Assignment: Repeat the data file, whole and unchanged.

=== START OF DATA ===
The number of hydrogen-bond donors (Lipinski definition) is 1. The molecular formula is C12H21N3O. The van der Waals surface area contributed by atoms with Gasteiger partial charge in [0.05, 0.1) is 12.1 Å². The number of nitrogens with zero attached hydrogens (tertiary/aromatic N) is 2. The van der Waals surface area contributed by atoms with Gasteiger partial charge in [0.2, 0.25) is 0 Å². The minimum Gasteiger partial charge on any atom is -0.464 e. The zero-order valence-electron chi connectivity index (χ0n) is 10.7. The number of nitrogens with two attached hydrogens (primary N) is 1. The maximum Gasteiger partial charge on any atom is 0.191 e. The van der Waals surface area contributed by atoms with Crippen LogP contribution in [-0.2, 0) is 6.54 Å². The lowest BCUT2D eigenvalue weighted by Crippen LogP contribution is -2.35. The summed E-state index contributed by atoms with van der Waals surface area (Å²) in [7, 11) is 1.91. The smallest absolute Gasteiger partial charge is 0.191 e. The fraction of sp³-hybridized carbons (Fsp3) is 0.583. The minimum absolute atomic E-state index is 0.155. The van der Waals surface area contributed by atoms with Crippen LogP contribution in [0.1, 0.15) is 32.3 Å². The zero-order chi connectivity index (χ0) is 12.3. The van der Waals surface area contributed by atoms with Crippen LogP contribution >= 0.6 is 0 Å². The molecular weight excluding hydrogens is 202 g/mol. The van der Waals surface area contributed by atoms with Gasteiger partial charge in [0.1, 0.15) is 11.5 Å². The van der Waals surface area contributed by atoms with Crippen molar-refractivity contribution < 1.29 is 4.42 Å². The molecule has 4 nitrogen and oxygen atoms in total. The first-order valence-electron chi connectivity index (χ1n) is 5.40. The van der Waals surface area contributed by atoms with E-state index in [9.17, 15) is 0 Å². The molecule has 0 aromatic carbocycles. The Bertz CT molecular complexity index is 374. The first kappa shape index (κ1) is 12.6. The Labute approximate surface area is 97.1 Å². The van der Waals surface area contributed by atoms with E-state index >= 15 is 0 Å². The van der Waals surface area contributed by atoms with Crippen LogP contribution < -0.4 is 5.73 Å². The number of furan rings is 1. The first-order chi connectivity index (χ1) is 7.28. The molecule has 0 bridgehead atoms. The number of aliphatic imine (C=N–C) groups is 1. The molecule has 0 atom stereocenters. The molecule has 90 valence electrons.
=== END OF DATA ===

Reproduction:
The number of hydrogen-bond donors (Lipinski definition) is 1. The molecular formula is C12H21N3O. The van der Waals surface area contributed by atoms with Gasteiger partial charge in [0.05, 0.1) is 12.1 Å². The number of nitrogens with zero attached hydrogens (tertiary/aromatic N) is 2. The van der Waals surface area contributed by atoms with Gasteiger partial charge in [0.2, 0.25) is 0 Å². The minimum Gasteiger partial charge on any atom is -0.464 e. The zero-order valence-electron chi connectivity index (χ0n) is 10.7. The number of nitrogens with two attached hydrogens (primary N) is 1. The maximum Gasteiger partial charge on any atom is 0.191 e. The van der Waals surface area contributed by atoms with Crippen LogP contribution in [-0.2, 0) is 6.54 Å². The lowest BCUT2D eigenvalue weighted by Crippen LogP contribution is -2.35. The summed E-state index contributed by atoms with van der Waals surface area (Å²) in [7, 11) is 1.91. The smallest absolute Gasteiger partial charge is 0.191 e. The fraction of sp³-hybridized carbons (Fsp3) is 0.583. The minimum absolute atomic E-state index is 0.155. The van der Waals surface area contributed by atoms with Crippen LogP contribution in [0.1, 0.15) is 32.3 Å². The zero-order chi connectivity index (χ0) is 12.3. The van der Waals surface area contributed by atoms with Crippen LogP contribution >= 0.6 is 0 Å². The molecular weight excluding hydrogens is 202 g/mol. The van der Waals surface area contributed by atoms with Gasteiger partial charge in [0.1, 0.15) is 11.5 Å². The van der Waals surface area contributed by atoms with Crippen molar-refractivity contribution < 1.29 is 4.42 Å². The molecule has 4 nitrogen and oxygen atoms in total. The first-order valence-electron chi connectivity index (χ1n) is 5.40. The van der Waals surface area contributed by atoms with E-state index in [9.17, 15) is 0 Å². The molecule has 0 aromatic carbocycles. The Bertz CT molecular complexity index is 374. The first kappa shape index (κ1) is 12.6. The Labute approximate surface area is 97.1 Å². The van der Waals surface area contributed by atoms with E-state index >= 15 is 0 Å². The van der Waals surface area contributed by atoms with Crippen LogP contribution < -0.4 is 5.73 Å². The number of furan rings is 1. The first-order chi connectivity index (χ1) is 7.28. The molecule has 0 bridgehead atoms. The number of aliphatic imine (C=N–C) groups is 1. The molecule has 0 atom stereocenters. The molecule has 90 valence electrons.